Brandon has been a professional investor focusing on value for over 13 years, spending his time in small to micro-cap companies, spin-offs, SPACs, and deep value liquidation situations. Over time, he’s developed a deeper understanding for what deep-value investing actually means, and refined his philosophy to include any business trading at a wild discount to what he thinks its worth in 3-5 years.

Brandon has a tenacious passion for investing, broad-based learning, and business. He previously worked for several leading investment firms before joining the team at Macro Ops. He lives by the famous Munger mantra of trying to get a little smarter each day.


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AK is the founder of Macro Ops and the host of Fallible.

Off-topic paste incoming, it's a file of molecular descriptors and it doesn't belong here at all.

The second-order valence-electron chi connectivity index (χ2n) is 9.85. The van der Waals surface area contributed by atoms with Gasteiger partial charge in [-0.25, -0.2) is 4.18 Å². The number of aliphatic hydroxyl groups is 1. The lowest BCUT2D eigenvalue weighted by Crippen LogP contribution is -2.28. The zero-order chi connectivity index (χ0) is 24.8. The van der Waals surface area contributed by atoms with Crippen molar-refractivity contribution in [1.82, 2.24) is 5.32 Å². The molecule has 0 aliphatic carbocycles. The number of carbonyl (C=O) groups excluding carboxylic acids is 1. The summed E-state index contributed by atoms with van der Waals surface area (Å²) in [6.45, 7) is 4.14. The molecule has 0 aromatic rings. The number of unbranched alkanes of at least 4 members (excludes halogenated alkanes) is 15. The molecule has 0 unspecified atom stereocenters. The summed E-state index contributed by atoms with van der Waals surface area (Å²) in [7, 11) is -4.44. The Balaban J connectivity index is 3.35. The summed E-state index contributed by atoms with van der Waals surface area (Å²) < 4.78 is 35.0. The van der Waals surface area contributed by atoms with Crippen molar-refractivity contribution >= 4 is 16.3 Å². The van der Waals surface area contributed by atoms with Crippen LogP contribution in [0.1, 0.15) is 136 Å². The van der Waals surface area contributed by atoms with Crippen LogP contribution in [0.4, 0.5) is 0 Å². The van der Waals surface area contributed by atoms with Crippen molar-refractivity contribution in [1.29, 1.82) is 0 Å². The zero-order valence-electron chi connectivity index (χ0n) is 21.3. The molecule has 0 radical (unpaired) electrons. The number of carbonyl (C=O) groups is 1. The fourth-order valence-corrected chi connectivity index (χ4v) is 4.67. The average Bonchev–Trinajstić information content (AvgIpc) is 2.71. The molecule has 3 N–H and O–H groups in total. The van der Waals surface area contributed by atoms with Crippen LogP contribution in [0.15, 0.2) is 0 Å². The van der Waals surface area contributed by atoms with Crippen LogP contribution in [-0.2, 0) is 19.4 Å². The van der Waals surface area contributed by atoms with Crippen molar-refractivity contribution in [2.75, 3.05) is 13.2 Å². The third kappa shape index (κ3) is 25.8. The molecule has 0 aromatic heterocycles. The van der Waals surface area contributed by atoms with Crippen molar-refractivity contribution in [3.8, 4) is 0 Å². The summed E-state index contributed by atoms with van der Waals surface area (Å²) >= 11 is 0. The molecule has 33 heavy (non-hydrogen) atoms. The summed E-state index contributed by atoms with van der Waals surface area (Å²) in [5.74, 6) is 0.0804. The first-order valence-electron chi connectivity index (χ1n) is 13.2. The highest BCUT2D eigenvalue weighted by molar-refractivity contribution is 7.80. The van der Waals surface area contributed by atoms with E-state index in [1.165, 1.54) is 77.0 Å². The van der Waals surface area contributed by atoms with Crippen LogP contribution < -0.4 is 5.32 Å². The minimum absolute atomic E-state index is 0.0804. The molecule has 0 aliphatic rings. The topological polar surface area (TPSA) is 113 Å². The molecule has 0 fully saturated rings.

He started out in corporate economics for a Fortune 50 company before moving to a long/short equity investment firm.

With Macro Ops focused primarily on institutional clients, AK moved to servicing new investors just starting their journey. He takes the professional research and education produced at Macro Ops and breaks it down for beginners. The goal is to help clients find the best solution for their investing needs through effective education.

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He worked as a consultant to the family office’s in-house fund of funds in the areas of portfolio manager evaluation and capital allocation.